Spring in January

Spring in January

January certainly flew by here in the gardens. The weather has been very mild so far this winter, and it’s certainly creating some confusion. I am already seeing some trees budding up, with one particular hawthorn already having some leaves out. Hopefully the recent light frost will slow things down without doing too much damage.

The good news is that the bulbs are all waking up too and we already have some wonderful displays of snowdrops, crocus and of course our famous early daffodil avenue. It’s planted up with over 30,000 Narcissus ‘Rijnveld’s Early Sensation’, a classic yellow trumpet-type daffodil and one of the earliest blooming. It can tolerate cold, snowy weather and it has a long blooming period.

Our biggest focus is now preparing for what we hope will be a busy tourist season. This is the time that we get chance to bring in larger machinery and complete construction and maintenance jobs that would be impossible to do during the rest of the year. Recent visitors will have seen a lot of action around the grounds as our tree surgeons and forestry men work on removing some dangerous and diseased trees. We have also been renovating paths, edging beds and mulching as well as tree planting and transplanting. If you have a tree or shrub that’s in the wrong place, then now is the time to move it. Dig around it carefully and take as much root as you can then stake it in its new position until its roots take hold. The important thing is to remember to keep it watered over the dry summer months.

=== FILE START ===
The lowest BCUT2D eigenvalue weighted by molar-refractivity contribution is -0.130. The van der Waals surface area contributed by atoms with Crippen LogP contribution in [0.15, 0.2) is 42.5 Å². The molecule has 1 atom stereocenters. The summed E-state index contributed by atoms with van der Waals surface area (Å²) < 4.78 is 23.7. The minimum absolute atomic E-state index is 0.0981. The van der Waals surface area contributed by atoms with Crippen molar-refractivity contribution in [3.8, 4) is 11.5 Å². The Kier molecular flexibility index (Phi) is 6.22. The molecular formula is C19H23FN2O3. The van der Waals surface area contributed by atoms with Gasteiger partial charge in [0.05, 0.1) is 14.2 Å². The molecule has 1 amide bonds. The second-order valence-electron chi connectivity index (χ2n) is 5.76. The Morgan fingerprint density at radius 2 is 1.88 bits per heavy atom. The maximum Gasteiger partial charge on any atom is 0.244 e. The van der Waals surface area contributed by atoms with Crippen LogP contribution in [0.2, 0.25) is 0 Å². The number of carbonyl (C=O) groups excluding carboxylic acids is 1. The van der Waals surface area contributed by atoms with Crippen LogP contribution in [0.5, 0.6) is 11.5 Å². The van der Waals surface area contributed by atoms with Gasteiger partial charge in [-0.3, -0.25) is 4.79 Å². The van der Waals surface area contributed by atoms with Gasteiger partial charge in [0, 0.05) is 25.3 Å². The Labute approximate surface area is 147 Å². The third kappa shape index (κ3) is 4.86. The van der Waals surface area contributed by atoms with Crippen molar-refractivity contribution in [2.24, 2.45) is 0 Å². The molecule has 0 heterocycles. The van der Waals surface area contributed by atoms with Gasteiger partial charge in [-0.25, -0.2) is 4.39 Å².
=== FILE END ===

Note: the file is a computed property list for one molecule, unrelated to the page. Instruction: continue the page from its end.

There are a lot of other jobs to do over the next few weeks in preparation for spring. We have already put in our indoor early potatoes and are about to start sowing seeds including tomatoes, peppers, indoor salad crops, leeks, sweet pea and assorted bedding plants for this year’s displays. Put in shallots and garlic now if you didn’t do it in the autumn. We have just pruned our grape vines and also applied a winter wash made from sulphur, lamp oil and soap. This helps with pests and diseases. Winter pruning of fruit trees should be finished as soon as possible. Do not prune stone fruit such as plums or peaches in the winter. Leave this for spring and summer. Roses should also be pruned back soon before they come into growth.

It’s never too early to mow the lawn if weather permits. The mild winter has meant that grass has continued growing, and we had to mow all of our lawn areas over the last week. Make sure to watch out for emerging spring bulbs though. Herbaceous plants can be moved or divided as the soil dries out and bare root plants can still be planted for the next few weeks.

There’s lots to see in the grounds and gardens at the moment, particularly worthy of mention are the winter borders, camellia beds, fern garden and the lake walk. Hopefully I will see some of you visiting in the coming month.